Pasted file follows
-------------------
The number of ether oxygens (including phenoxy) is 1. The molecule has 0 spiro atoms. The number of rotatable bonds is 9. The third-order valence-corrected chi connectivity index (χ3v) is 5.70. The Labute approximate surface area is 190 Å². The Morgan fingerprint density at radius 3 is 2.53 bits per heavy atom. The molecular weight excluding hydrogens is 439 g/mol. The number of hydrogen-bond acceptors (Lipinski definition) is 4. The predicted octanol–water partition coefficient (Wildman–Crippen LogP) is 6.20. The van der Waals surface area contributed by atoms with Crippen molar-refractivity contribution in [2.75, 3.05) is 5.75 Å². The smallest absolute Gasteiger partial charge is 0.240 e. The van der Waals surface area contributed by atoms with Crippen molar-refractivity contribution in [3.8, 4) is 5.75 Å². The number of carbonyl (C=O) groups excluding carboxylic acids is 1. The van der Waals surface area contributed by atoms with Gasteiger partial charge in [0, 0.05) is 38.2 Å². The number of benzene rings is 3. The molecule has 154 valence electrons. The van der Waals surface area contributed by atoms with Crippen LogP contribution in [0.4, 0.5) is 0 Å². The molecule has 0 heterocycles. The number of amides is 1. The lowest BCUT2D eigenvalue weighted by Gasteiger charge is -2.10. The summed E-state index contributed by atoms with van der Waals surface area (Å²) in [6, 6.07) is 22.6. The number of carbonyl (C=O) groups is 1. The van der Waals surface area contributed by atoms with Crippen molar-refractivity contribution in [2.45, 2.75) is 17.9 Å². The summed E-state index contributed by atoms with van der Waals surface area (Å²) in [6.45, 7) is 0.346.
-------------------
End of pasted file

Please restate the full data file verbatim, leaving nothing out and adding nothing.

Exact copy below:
The number of ether oxygens (including phenoxy) is 1. The molecule has 0 spiro atoms. The number of rotatable bonds is 9. The third-order valence-corrected chi connectivity index (χ3v) is 5.70. The Labute approximate surface area is 190 Å². The Morgan fingerprint density at radius 3 is 2.53 bits per heavy atom. The molecular weight excluding hydrogens is 439 g/mol. The number of hydrogen-bond acceptors (Lipinski definition) is 4. The predicted octanol–water partition coefficient (Wildman–Crippen LogP) is 6.20. The van der Waals surface area contributed by atoms with Crippen molar-refractivity contribution in [2.75, 3.05) is 5.75 Å². The smallest absolute Gasteiger partial charge is 0.240 e. The van der Waals surface area contributed by atoms with Crippen molar-refractivity contribution in [3.8, 4) is 5.75 Å². The number of carbonyl (C=O) groups excluding carboxylic acids is 1. The van der Waals surface area contributed by atoms with Gasteiger partial charge in [0, 0.05) is 38.2 Å². The number of benzene rings is 3. The molecule has 154 valence electrons. The van der Waals surface area contributed by atoms with Crippen LogP contribution in [0.4, 0.5) is 0 Å². The molecule has 0 heterocycles. The number of amides is 1. The lowest BCUT2D eigenvalue weighted by Gasteiger charge is -2.10. The summed E-state index contributed by atoms with van der Waals surface area (Å²) in [6, 6.07) is 22.6. The number of carbonyl (C=O) groups is 1. The van der Waals surface area contributed by atoms with Crippen molar-refractivity contribution in [2.45, 2.75) is 17.9 Å². The summed E-state index contributed by atoms with van der Waals surface area (Å²) in [6.45, 7) is 0.346.